By Tamala Sammons, MA, CCC/SLP, Therapy Resource
COVID-19 is a respiratory viral disease with multi-organ involvement resulting in potentially temporary and episodic health challenges such as impaired lung function, physical deconditioning, cognitive impairments, impaired swallow and communication, and mental health disorders.

The effect of the virus on the respiratory system appears to range from a simple respiratory tract infection to acute respiratory distress syndrome (ARDS) with multi-organ failure.
People with COVID-19 may also develop coagulopathy that can lead to venous thromboembolism (VTE) and microvascular thrombosis throughout the body, increasing the risk of negative mental health outcomes (https://academic.oup.com/ptj/article/100/12/2127/5903663).

Older adults respond to their own stress and that experienced by staff, which can increase the risk of behavioral problems. Isolation and lack of stimulation may also lead to loneliness and depression. Each of these negative psychological outcomes has a significant impact on an individual’s immune system and the ability to fight infection.

An increasing number of patients recovering from COVID-19 are having lingering cognitive symptoms, including confusion and impaired executive functions, short-term memory issues, and learning difficulties. For those who had compromised cognitive-communication status before COVID-19, we need to be ready for ongoing exacerbation of symptoms.

New survey standards: Surveyors are advised to investigate any concerns as part of the focused infection control survey related to residents who have had a significant decline in condition. Emphasis is on decline with the resident’s condition, both physical and/or psychosocial.
Therapy Interventions must address the clinical changes in our patients from this pandemic.

Occupational Therapy Intervention/Strategies
● Measure the effects of cardiac function and respiration, including any increased oxygen and/or oxygen weaning with ADLs (respiratory rehab ADLs; OT COPD treatment protocol)
● Assess functional mobility — high fall risk
● Provide energy conservation and work simplification interventions
● Consider cognition, cognitive rehabilitation and occupational performance; and address cognitive impairments
● Address psychosocial (OT psychosocial interventions), mental health (AOTA OT’s role with mental health recovery), stress (HRV training), and coping-related PTSD or anxiety disorder post-COVID-19
● Community reintegration

Physical Therapy Intervention/Strategies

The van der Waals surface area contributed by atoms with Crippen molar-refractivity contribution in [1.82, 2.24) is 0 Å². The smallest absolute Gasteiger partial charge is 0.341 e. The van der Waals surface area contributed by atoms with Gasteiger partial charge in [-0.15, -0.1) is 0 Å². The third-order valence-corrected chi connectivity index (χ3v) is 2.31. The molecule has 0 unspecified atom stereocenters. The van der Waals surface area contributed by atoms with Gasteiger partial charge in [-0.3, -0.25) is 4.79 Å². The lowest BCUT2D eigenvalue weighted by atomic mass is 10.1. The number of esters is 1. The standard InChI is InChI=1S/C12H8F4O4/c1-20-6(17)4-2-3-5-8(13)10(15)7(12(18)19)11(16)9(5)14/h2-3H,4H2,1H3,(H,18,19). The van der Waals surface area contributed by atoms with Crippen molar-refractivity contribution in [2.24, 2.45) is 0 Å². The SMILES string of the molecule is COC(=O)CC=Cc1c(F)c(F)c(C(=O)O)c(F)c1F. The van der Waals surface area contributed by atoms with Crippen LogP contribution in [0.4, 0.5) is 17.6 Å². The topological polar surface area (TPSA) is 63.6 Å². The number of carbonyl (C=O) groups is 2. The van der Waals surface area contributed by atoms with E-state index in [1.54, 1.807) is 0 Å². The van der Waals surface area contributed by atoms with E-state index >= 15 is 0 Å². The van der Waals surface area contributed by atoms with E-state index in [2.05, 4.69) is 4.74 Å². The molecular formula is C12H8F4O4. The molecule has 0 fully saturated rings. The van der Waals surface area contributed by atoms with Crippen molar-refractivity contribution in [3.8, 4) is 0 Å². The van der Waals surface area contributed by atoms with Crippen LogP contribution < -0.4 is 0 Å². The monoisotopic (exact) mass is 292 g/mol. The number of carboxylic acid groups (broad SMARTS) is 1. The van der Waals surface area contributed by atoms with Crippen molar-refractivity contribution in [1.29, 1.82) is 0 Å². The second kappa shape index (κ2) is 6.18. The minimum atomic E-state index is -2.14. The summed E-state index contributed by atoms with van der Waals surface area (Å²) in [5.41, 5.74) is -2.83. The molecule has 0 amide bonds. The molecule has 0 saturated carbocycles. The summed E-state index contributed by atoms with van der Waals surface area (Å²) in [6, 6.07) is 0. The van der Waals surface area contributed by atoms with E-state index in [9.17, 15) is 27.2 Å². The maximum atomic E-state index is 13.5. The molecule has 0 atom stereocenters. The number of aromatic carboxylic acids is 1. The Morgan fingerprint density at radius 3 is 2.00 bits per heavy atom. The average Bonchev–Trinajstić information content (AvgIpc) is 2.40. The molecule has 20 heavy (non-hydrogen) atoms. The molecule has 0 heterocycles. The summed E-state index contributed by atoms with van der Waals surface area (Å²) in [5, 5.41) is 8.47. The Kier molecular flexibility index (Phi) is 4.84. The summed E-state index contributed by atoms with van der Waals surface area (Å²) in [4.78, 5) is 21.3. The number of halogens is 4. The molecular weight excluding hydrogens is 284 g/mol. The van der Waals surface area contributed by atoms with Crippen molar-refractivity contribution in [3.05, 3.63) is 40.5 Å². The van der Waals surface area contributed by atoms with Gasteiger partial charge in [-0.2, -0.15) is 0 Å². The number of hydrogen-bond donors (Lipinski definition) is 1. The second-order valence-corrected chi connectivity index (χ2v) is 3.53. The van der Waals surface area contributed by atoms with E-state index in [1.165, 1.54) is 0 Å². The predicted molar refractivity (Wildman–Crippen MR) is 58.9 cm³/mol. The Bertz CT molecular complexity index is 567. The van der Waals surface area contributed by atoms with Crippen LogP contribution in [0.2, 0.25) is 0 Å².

● Measure the effects of cardiac function and respiration, including any increased oxygen and/or oxygen weaning with physical performance (respiratory rehab physical exercise; PT COPD treatment protocol)
● Provide strength and mobility interventions — exercise prescription, fall risk, take longer to regain strength
o Note: For exercise prescription, go back to pulmonary rehab principles and exercise prescription for older adults and modify based on symptoms, vital signs and RPE
o Aerobic exercise, strength training, flexibility intervention
o It is critical that physical therapists are aware of the clinical implications of coagulopathy and the prevalence of venous thromboembolism (VTE) in patients diagnosed with and recovering from COVID-19 through the promotion of early mobility and physical activity
● Provide pain assessments and intervention
● Community reintegration as indicated
● Need for outpatient services

Speech-Language Pathology Intervention/Strategies
● Measure the effects of cardiac function and respiration, including any increased oxygen and/or oxygen weaning with communication and swallow (respiratory rehab breathing interventions and using resistive devices; SLP COPD treatment protocol)
● Assess effective communication as it relates to respiratory function
● Assess cognition (great opportunity to use comprehensive cognitive assessments), provide cognitive rehabilitation to address cognitive impairments
o Note: Studies are emerging that suggest some type of association between neurological symptoms and COVID-19. Symptoms like headache, stiff neck, and loss of taste and smell raise suspicion of central nervous system involvement.
● Assess swallow; airway protection and cough strength. Integrate resistive breathing devices for intervention.
● Assess for continued loss of taste and smell and how that impacts hydration and nutrition.
● Need for outpatient services.